4. More efficient appliances: By this time so much reduction in heating and cooling costs has been made that an expensive upgrade to the HVAC system would probably not be worth it. We usually consider a Marathon water heater, induction stove, and a convection microwave in place of a conventional oven, all for a small increase in cost.

5. Now the home is so much more efficient that it would require a much smaller solar panel system to reach net zero. These principles could help many more people afford a net zero home. 

Let's all stop thinking about a single favorite idea for saving energy, and start thinking about what choices are best for each client, site, and budget. 

Richard MacCrea

Comment by Chris Heenan on May 21, 2019 at 12:27pm

Article written by a Realtor.

WSHP have very high efficiency but

they significant install _and_ repair costs down the road.

Medium grade efficiency equipment returns investment which a WSHP may never. IF it would last 25 years then maybe you're getting closer to break even.

But companies that service higher end equipment will have higher repair costs to the homeowners.

As a state licensed HVAC contractor, I can put a WSHP in myself but there's not interest even at my own house simply for the reasons above.

Comment by Ed Minch on May 16, 2019 at 3:43pm

Some passive houses find that resistance electric heat is cost effective.  Put your money into a better envelope and you won't need better equipment

Comment by tedkidd on May 16, 2019 at 10:20am

Just put in high end air source, put some of the savings into fixing the envelope, and use the rest for a down payment on an EV &/or Solar.

Maybe not as much bragging rights at cocktail parties, but much more significant impact.


Latest Activity

Robin Henry posted a discussion

Most current can light air sealing best practices?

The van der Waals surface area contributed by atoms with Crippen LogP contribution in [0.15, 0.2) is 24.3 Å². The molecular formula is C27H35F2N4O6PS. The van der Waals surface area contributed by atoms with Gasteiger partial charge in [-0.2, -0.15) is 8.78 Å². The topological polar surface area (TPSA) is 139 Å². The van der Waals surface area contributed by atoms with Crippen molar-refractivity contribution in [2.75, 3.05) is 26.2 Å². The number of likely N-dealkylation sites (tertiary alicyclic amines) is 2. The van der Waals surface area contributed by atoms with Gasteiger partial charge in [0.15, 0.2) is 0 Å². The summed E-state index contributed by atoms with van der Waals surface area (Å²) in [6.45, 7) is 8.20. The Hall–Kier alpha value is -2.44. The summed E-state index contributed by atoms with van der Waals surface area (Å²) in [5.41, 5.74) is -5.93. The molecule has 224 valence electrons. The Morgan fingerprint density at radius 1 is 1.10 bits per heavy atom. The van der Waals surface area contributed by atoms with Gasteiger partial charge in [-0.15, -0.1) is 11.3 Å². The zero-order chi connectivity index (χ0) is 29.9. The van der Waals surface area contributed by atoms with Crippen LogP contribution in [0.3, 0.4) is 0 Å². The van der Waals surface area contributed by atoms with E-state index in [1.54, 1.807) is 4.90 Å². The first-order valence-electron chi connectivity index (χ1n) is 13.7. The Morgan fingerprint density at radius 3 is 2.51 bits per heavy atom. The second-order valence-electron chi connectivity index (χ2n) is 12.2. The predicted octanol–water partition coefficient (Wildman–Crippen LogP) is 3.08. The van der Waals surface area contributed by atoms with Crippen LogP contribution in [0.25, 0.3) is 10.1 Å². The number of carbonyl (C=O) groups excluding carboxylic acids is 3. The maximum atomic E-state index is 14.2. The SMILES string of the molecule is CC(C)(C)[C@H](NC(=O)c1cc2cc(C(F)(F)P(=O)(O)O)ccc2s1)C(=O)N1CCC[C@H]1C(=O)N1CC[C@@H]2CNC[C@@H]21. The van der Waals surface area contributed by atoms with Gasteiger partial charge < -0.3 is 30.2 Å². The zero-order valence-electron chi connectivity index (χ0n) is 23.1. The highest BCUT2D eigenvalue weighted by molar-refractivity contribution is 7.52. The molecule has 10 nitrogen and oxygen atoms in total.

I haven't had to airseal any can lights in several years. I have a client who has many can lights…See More
Building Performance Association posted a blog post

August Policy & Advocacy Updates

By: Lizzie Bunnen, Government Affairs Director, AnnDyl Policy Group…See More
Building Performance Association commented on Emily Ambrose's blog post 6 Building Conferences We’re Attending
"Great picks! Thanks for including us!"
Building Performance Association liked Emily Ambrose's blog post 6 Building Conferences We’re Attending
Diane Chojnowski's 2 videos were featured
Brad Cook replied to Chris Stratton's discussion Okay to use 1" polyiso as a insulation base for 50 gallon heat pump water heater?
"Not all insulation is the same. For example, Dow's Super Tuf-R polyiso has a compression…"
David Butler replied to David Wentling's discussion ERV recommendations
"@Luke, since you work for a well-known ERV manufacturer, I'm curious if you have access to…"
Luke Langhals replied to David Wentling's discussion ERV recommendations
"Hello David -- Do you have an expected air tightness? What type of blower door test results are you…"

© 2019   Created by Building Performance Association   Powered by

Badges  |  Report an Issue  |  Terms of Service